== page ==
Lot 43 - 1966 Lotus Cortina
|Odometer reading||61,786 miles|
|Estimate||£22,000 - £30,000|
The history of the Lotus Cortina begins around 1961, when the best of Ford and Lotus got together. Colin Chapman had been looking to build his own engines for Lotus for quite some time (mainly because the Coventry Climax unit was so expensive). Colin Chapman's chance came when he commissioned Harry Mundy (close friend, designer of the Coventry Climax engine and technical editor for The Autocar) to design a twin-cam version of the Ford Kent engine. Most of the development of the engine was done on the 997 cc and 1,340 cc bottom end, but in 1962 Ford released the 116E five bearing 1,499 cc engine and work centered on this. Keith Duckworth, from Cosworth, played an important part in tuning of the engine. The engine's first appearance was in 1962 at the Nürburgring in a Lotus 23 driven by the legend, Jim Clark. Almost as soon as the engine was used in production cars it was recalled and replaced with a larger capacity unit to give 1,558 cc. This was done to get the car closer to the 1.6 litre capacity class in motorsport.
The speed at which development and production started moving is incredible by today's standards as the Type 28 or Lotus-Cortina was born. Ford supplied the 2-door Cortina bodyshells and took care of all the marketing and selling of the cars, whilst Lotus did all the mechanical and cosmetic changes. The major changes involved installing the 1,558cc motor, together with the same close ratio gearbox as the Elan. The rear suspension was drastically altered and lightweight alloy panels were used for doors, bonnet and boot. Also lightweight casing were fitted to gearbox and differential. All the Lotus factory cars were white with a green stripe and received front quarter bumpers and round Lotus badges fitted to rear wings and to the left side of the radiator panel as you face the car.
MBP 818D was first registered in June 1966 and has been used competitively in its lifetime. Indeed, offered with full MSA papers, this car is highly eligible for classic rallying and can be campaigned for use on the historic stage championship amongst others. The bodyshell sports fully strengthened 'A' posts and outriggers, strengthened inner wings. The car is finished in Ermine White with Sherwood Green stripes as per factory specification. The fireproofed interior is carpeted in black and fitted with a full Safety Devices race roll cage and strengthened floor plates. The cage is bolted in, has removable diagonals and fitted door bars for improved safety. All original Lotus dashboard and wiring exists inside, the only replacement instrument being the rev counter. The dashboard is fully fused and wired with a 60 amp ammeter fitted and is further wired for twin fuel pumps, auxiliary spot/fog lamps, horn, washers and reversing lamp. The front seats are fully harnessed Sparco Internationals with alloy side mounts on steel cross bars welded to the floor and separated by a converted centre tunnel handbrake.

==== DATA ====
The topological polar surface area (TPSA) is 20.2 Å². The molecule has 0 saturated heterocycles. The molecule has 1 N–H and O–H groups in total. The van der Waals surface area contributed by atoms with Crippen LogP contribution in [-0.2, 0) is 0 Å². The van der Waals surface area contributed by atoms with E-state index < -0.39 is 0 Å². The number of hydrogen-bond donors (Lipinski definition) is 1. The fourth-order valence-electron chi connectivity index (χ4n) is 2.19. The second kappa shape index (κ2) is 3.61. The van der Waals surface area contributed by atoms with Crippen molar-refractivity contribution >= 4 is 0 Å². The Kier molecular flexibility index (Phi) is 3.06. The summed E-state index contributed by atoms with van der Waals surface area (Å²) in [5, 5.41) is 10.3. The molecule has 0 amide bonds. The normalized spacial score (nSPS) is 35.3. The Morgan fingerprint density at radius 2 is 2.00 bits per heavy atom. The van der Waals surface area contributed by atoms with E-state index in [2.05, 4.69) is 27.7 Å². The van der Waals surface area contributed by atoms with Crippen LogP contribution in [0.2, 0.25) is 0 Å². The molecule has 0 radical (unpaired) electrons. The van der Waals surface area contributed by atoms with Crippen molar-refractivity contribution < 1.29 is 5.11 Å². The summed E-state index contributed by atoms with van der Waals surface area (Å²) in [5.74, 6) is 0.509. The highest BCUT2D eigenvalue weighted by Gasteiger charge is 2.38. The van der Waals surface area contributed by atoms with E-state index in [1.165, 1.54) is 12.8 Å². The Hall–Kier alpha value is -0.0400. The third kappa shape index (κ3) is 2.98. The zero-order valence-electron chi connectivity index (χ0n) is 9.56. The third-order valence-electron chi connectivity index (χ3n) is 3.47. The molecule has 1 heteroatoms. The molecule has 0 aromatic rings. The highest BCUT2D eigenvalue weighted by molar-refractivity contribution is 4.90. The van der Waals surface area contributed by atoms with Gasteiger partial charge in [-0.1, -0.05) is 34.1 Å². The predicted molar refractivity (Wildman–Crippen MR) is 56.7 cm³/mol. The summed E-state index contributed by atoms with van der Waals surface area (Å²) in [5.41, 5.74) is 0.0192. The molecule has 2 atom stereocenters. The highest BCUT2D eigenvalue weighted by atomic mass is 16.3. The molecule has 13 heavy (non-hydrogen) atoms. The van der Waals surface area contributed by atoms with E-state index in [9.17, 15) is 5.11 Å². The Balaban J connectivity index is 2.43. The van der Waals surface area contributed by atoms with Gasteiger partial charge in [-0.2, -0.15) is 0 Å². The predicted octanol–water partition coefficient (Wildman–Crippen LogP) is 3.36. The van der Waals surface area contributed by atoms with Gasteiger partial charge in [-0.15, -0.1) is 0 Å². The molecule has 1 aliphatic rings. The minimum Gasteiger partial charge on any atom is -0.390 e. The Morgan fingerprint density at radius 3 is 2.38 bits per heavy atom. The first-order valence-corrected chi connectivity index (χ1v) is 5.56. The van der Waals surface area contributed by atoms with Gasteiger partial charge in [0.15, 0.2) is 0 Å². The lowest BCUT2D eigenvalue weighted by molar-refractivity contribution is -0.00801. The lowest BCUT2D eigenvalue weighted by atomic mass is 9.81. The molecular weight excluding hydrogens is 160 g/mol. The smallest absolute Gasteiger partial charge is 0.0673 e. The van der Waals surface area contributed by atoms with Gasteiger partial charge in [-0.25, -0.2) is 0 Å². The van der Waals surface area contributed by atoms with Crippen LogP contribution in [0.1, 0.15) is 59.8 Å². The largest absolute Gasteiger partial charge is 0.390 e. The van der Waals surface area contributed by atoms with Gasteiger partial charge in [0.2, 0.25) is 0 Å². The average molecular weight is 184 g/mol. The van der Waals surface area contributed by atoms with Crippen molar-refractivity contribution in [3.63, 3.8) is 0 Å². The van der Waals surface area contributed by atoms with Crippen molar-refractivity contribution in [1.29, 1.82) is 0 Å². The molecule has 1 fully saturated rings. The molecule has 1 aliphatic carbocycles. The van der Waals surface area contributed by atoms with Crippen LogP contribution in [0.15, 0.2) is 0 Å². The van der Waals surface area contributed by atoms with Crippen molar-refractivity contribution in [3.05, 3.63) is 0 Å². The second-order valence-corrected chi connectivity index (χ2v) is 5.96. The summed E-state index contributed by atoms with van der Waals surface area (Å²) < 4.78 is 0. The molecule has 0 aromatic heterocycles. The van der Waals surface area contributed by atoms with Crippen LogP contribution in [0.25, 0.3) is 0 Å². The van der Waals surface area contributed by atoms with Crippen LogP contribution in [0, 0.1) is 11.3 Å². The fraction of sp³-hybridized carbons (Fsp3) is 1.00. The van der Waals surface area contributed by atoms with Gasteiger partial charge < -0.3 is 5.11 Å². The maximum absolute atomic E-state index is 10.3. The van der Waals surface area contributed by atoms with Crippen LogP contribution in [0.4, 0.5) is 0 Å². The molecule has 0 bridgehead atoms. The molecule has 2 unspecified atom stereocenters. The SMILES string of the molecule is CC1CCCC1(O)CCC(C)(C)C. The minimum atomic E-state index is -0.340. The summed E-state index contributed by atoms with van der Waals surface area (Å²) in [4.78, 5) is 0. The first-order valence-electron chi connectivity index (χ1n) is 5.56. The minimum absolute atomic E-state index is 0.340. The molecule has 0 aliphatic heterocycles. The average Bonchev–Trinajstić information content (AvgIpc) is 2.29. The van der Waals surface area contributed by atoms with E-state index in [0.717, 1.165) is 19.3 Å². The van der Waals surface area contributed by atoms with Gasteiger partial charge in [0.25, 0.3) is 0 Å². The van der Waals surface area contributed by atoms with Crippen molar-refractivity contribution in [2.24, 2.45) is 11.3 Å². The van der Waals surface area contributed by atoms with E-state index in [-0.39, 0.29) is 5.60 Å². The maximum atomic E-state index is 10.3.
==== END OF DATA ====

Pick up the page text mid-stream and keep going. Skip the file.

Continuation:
The suspension changes to this particular car see it now supported by Leda adjustable platform front legs with tarmac springs and competition roller top mounts. The rear of the car has adjustable Leda shock absorbers with tarmac leaf springs and each wheel has all new competition bushes. The gearbox on MBP 818D remains as the original Lotus gearbox, though it was rebuilt circa 2005/2006. The impressive Lotus engine is also original, however it has been subject to much work including being lightened and balanced, fitted with steel main bearing caps, hp.hc oil pump, L1 and L2 cam, competition water pump, electronic ignition with quick change pack and new engine competition mountings, much of the preparation having been carried out by Mike Brown Rally Services in London.
Brakes, axle, fuel tank, alternator, radiator head and extinguisher system have all undergone work too, and these works are documented within the history file of the car which also logs other spending, examples of which being £3000 on steel ½ shafts in 2008 at Tony Thompson Racing Leicestershire, and 4 superlite minilite wheels purchased in 2007 for a further £250. Overall, there has been in excess of £6500 spent in maintaining this example, comprehensively backed up by its record of bills and invoices, all proving the care that this car has received throughout its time.
As a June 2010 Classic & Sports Car article concludes, the market for Lotus Cortina's is hotting up as their value catches up with their popularity. Described as ""very '60's Goodwood, raw enough to race here and chic enough to cut a dash on the King's road"", even a recognised marque expert in this article offers that ""A Lotus Cortina with special history is one of the best investments you can make"". We suggest that MBP 818D is one such car. The Motor Sports Association approved MBP 818D on 29/01/2008 eligible as Period (H) 283 Cat 1, Class 83. Sporting Discipline: Stage Rally. MSA Log book No. 30556, date of issue: 10/09/08.
Interested parties should satisfy themselves as to the description and condition of each lot prior to the sale. Accordingly, buyers are on notice that each vehicle is offered ‘as is/as seen’ subject to the Terms and Conditions for the auction. Buyers are advised to inspect the vehicle in person or use a professional to carry out this service. Historics will not entertain disputes over descriptions.